“You go into these small towns in Pennsylvania and, like a lot of small towns in the Midwest, the jobs have been gone now for 25 years and nothing's replaced them...And they fell through the Clinton Administration, and the Bush Administration, and each successive administration has said that somehow these communities are gonna regenerate and they have not.
“And it's not surprising then they get bitter, they cling to guns or religion or antipathy to people who aren't like them or anti-immigrant sentiment or anti-trade sentiment as a way to explain their frustrations.”
Many Obama supporters will look at the quote above and say... "And?" Others will look at the quote above and say "Wow."
Saul Anuzis, the chairman of the Michigan Republican Party, passes along his thoughts:
"Oh really??? I wonder what the folks in Michigan, Ohio, Wisconsin and even Illinois think? Talk about pandering to the liberal elite."
Steve Schmidt, an adjective-happy senior adviser to John McCain, told Politico's Jonathan Martin: "It shows an elitism and condescension towards hardworking Americans that is nothing short of breathtaking. It is hard to imagine someone running for president who is more out of touch with average Americans."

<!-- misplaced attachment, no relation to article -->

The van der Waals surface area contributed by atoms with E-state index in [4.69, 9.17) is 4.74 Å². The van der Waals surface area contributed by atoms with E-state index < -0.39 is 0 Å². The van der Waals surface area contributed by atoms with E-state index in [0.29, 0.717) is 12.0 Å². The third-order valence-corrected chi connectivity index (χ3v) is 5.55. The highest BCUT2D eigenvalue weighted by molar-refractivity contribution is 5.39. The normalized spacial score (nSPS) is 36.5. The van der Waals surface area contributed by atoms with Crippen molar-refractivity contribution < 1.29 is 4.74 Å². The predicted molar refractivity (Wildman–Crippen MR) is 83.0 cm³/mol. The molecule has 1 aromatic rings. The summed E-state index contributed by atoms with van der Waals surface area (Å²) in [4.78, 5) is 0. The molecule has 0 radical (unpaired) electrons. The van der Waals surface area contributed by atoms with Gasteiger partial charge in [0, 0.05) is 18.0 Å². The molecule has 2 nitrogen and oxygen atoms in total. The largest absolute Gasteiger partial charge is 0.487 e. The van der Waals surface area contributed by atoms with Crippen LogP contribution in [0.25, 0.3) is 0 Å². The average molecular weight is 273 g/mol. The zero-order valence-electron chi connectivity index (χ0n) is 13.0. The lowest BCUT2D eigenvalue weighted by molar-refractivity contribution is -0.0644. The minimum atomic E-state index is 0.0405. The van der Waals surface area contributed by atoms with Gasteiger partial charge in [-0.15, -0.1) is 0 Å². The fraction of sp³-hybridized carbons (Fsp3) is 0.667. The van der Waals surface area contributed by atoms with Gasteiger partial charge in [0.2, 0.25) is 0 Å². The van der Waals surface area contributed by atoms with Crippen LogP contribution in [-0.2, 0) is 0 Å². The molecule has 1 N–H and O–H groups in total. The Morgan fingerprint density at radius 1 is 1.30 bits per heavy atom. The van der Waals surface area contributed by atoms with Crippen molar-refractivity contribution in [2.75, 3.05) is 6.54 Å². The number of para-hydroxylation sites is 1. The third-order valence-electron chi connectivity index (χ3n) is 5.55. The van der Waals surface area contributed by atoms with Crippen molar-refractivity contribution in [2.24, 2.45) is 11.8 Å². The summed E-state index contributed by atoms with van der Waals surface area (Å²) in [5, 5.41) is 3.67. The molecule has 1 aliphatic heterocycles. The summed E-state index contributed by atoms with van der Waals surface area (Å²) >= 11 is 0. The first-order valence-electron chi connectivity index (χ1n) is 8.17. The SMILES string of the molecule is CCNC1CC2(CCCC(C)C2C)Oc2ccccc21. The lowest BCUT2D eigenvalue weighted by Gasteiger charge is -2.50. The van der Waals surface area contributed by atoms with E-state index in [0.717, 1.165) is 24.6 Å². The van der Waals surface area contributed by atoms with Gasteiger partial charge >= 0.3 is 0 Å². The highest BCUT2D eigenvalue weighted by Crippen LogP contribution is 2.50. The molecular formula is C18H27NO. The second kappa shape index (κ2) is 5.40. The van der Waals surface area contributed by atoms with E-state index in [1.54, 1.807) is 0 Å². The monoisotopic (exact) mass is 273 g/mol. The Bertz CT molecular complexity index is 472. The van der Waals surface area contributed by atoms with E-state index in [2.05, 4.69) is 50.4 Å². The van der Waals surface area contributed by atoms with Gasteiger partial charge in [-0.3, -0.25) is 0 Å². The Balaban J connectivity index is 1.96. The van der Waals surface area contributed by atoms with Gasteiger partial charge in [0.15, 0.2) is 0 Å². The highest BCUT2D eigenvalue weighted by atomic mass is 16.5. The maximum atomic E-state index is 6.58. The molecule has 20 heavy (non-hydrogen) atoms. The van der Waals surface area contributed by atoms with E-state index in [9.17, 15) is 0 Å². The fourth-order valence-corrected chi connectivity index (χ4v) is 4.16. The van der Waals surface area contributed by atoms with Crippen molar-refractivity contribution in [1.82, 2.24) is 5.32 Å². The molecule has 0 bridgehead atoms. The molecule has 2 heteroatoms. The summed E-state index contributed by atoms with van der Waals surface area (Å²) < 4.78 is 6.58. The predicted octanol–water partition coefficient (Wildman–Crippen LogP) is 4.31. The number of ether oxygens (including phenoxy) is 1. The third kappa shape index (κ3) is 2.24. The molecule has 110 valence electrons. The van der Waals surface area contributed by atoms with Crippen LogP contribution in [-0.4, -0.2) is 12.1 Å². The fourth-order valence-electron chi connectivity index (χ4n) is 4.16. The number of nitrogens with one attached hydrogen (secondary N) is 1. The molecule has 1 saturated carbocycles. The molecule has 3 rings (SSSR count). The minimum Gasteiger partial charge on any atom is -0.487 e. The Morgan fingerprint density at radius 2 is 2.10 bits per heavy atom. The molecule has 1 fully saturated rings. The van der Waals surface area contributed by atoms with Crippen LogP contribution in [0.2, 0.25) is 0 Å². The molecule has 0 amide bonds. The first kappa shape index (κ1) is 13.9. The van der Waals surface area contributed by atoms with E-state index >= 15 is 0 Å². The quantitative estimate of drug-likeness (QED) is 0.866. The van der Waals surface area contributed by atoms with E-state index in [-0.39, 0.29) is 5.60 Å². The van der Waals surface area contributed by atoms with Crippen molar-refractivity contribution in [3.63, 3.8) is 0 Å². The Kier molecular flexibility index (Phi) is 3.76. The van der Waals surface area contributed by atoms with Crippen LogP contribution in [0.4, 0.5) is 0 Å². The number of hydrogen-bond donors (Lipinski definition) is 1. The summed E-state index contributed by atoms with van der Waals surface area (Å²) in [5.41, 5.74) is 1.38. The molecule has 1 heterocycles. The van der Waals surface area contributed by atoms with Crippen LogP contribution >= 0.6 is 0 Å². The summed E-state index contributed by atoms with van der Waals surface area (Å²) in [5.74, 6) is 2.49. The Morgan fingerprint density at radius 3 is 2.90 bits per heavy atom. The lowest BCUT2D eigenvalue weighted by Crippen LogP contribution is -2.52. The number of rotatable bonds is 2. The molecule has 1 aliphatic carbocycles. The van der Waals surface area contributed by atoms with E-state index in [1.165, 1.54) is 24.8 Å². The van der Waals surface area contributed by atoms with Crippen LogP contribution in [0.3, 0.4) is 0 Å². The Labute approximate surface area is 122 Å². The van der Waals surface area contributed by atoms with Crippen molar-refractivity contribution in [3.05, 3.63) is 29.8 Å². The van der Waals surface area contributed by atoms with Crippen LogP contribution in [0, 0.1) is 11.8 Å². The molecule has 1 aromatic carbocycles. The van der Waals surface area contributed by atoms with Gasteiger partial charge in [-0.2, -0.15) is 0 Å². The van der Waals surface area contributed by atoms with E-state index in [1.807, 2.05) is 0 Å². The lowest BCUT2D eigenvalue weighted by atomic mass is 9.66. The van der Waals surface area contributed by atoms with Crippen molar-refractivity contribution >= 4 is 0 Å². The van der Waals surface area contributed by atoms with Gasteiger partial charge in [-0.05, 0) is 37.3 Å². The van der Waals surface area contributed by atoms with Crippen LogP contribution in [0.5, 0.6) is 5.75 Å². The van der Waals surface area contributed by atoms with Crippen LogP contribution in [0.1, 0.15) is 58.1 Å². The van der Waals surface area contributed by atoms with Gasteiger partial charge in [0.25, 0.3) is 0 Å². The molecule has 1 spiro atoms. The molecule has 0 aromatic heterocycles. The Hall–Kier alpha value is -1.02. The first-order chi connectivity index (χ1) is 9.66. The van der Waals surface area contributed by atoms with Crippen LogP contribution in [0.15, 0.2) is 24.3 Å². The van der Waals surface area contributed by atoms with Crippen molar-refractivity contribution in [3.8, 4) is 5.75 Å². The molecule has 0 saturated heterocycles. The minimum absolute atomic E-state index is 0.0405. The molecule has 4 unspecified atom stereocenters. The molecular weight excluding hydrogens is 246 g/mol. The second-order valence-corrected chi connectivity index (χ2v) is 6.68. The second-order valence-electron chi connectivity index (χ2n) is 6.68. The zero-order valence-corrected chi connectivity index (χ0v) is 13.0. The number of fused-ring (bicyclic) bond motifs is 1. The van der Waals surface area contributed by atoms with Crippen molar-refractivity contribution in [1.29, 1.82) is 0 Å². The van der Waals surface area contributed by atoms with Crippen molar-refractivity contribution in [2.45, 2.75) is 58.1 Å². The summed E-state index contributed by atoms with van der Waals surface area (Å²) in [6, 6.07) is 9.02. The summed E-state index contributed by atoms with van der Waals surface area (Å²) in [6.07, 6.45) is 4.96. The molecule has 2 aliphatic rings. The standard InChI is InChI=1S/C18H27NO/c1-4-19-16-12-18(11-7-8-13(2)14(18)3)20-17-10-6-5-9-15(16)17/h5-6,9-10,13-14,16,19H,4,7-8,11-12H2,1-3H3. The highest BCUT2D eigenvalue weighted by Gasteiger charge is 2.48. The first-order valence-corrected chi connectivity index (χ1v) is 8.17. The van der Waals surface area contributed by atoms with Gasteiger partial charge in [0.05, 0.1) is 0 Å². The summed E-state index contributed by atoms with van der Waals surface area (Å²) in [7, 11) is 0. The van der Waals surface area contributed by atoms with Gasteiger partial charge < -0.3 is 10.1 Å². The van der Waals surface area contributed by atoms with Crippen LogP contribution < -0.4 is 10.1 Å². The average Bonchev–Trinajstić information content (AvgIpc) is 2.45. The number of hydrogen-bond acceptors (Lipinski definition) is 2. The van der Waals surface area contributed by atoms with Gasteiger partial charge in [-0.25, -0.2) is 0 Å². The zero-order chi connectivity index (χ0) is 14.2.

CBS's Fernando Suarez passes along Hillary Clinton's response:
"I saw in the media that its being reported that my opponent said the people of Pennsylvania who faced hard times are bitter. Well, that’s not my experience as I travel around Pennsylvania I meet people who are resilient, who are optimistic who are positive who are rolling up their sleeves. They are working hard everyday for a better future for themselves and their children. Pennsylvanians don’t need a president who looks on them they need a president who stands up for them.”